Line of Duty's Dunbar blames Brexit for violence that led to Lyra McKee murder
Line of Duty star Adrian Dunbar has blamed Brexit for the violence in Londonderry that precipitated the murder of journalist Lyra McKee.
The 29-year-old was shot in the head during trouble in the city on April 18. Dissident republican terror group the New IRA admitted the killing.
Dunbar (60) believes that political uncertainty in the wake of the EU referendum has played a role in the unrest that led to Lyra's tragic death.
He said: "This is the result of Brexit.
"Brexit has destabilised Northern Ireland terribly and we can't go back to a hard border.
"If we did I'm afraid there will be civil disobedience, which could lead anywhere. It doesn't bear thinking about.
"It certainly doesn't bear thinking about when everybody was campaigning to leave the EU. No one gave a thought to Northern Ireland and what might happen."
Earlier this week Lyra's family paid tribute to the huge "outpouring of love, respect and admiration" that had comforted them "through the darkest of times".
The family added that they "will all rejoice together on the day that justice is achieved for our Lyra".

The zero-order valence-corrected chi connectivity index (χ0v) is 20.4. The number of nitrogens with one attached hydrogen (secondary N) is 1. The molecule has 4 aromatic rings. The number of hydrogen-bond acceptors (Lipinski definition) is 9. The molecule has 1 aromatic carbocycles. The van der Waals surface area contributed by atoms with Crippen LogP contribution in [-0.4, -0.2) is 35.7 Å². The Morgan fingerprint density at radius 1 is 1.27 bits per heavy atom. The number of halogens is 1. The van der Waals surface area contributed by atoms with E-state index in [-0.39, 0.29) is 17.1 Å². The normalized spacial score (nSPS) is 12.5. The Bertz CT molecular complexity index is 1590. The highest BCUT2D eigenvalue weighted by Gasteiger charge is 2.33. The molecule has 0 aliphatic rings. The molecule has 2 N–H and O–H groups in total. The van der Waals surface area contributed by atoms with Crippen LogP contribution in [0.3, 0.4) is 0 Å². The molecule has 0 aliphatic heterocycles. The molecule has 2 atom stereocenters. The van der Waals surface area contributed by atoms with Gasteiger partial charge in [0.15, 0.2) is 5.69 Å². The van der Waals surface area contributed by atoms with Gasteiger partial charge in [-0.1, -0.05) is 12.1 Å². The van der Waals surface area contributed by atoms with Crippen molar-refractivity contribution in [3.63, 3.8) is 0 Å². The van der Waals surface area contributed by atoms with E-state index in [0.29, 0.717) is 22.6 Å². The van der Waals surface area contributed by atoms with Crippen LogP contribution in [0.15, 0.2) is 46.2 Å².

Dunbar said he is a firm believer that a shared society in Northern Ireland should be rooted in the formative years and is a passionate advocate for integrated education.
He said: "You can't make someone fear another person if they shared a desk for seven years.
"I don't think the people in the rest of the UK really understand this. You might be in kindergarten with your best friend who lives next door, then at the age of five you're made aware that person is different and they head off in one direction and you head off in another.
"And that is basically where the dysfunction within Northern Ireland starts. In the 1960s in America, they had bussing - and in Northern Ireland, they still have bussing.
"They are bussing children from one side of the city to the other."
Dunbar is one of the most talked about stars on TV thanks to his role in Line of Duty as Superintendent Ted Hastings, who heads the AC-12 anti-corruption team in the hit BBC drama but is currently under suspicion himself.
The Enniskillen-born actor lives in the Crouch End area of north London with his Sydney-born wife of 33 years, actress and casting director Anna Nygh.
In recent years he also bought himself a holiday home near Manorhamilton in north Co Leitrim, a short drive from his Co Fermanagh roots.
But he has spoken in the past about how difficult life was for him as a Catholic after his family moved to Portadown and criticised the police.
He has previously said that at one point he was dragged out of a shop because of his school uniform and beaten "while the RUC strolled by".
His family moved to Portadown in the late 1960s because "there was no work in Enniskillen".
They later moved back after the Troubles intensified.